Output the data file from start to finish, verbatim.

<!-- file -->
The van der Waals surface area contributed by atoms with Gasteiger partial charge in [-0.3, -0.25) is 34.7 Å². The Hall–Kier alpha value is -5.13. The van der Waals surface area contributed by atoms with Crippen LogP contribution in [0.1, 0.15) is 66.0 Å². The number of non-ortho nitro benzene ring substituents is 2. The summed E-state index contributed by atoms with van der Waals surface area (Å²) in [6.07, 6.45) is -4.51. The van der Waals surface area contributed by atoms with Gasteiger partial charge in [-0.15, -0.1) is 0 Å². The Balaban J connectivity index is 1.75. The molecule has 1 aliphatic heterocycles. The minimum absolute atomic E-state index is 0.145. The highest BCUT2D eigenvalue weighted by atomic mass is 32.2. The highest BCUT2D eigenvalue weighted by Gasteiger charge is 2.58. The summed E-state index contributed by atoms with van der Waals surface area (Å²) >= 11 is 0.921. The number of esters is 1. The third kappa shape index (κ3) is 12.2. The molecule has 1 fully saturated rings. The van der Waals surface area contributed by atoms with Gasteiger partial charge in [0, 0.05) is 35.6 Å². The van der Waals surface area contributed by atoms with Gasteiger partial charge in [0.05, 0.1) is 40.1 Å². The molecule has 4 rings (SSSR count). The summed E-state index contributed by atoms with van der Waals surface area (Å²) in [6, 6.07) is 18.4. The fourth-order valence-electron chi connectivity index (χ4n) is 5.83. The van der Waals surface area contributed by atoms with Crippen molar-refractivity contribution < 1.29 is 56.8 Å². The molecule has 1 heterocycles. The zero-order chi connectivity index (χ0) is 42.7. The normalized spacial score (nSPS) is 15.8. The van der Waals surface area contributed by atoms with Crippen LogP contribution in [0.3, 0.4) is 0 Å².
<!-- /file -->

The van der Waals surface area contributed by atoms with Gasteiger partial charge in [-0.3, -0.25) is 34.7 Å². The Hall–Kier alpha value is -5.13. The van der Waals surface area contributed by atoms with Crippen LogP contribution in [0.1, 0.15) is 66.0 Å². The number of non-ortho nitro benzene ring substituents is 2. The summed E-state index contributed by atoms with van der Waals surface area (Å²) in [6.07, 6.45) is -4.51. The van der Waals surface area contributed by atoms with Gasteiger partial charge in [-0.15, -0.1) is 0 Å². The Balaban J connectivity index is 1.75. The molecule has 1 aliphatic heterocycles. The minimum absolute atomic E-state index is 0.145. The highest BCUT2D eigenvalue weighted by atomic mass is 32.2. The highest BCUT2D eigenvalue weighted by Gasteiger charge is 2.58. The summed E-state index contributed by atoms with van der Waals surface area (Å²) >= 11 is 0.921. The number of esters is 1. The third kappa shape index (κ3) is 12.2. The molecule has 1 fully saturated rings. The van der Waals surface area contributed by atoms with Gasteiger partial charge in [0, 0.05) is 35.6 Å². The van der Waals surface area contributed by atoms with Gasteiger partial charge in [0.05, 0.1) is 40.1 Å². The molecule has 4 rings (SSSR count). The summed E-state index contributed by atoms with van der Waals surface area (Å²) in [6, 6.07) is 18.4. The fourth-order valence-electron chi connectivity index (χ4n) is 5.83. The van der Waals surface area contributed by atoms with Crippen molar-refractivity contribution < 1.29 is 56.8 Å². The molecule has 1 heterocycles. The zero-order chi connectivity index (χ0) is 42.7. The normalized spacial score (nSPS) is 15.8. The van der Waals surface area contributed by atoms with Crippen LogP contribution in [0.3, 0.4) is 0 Å².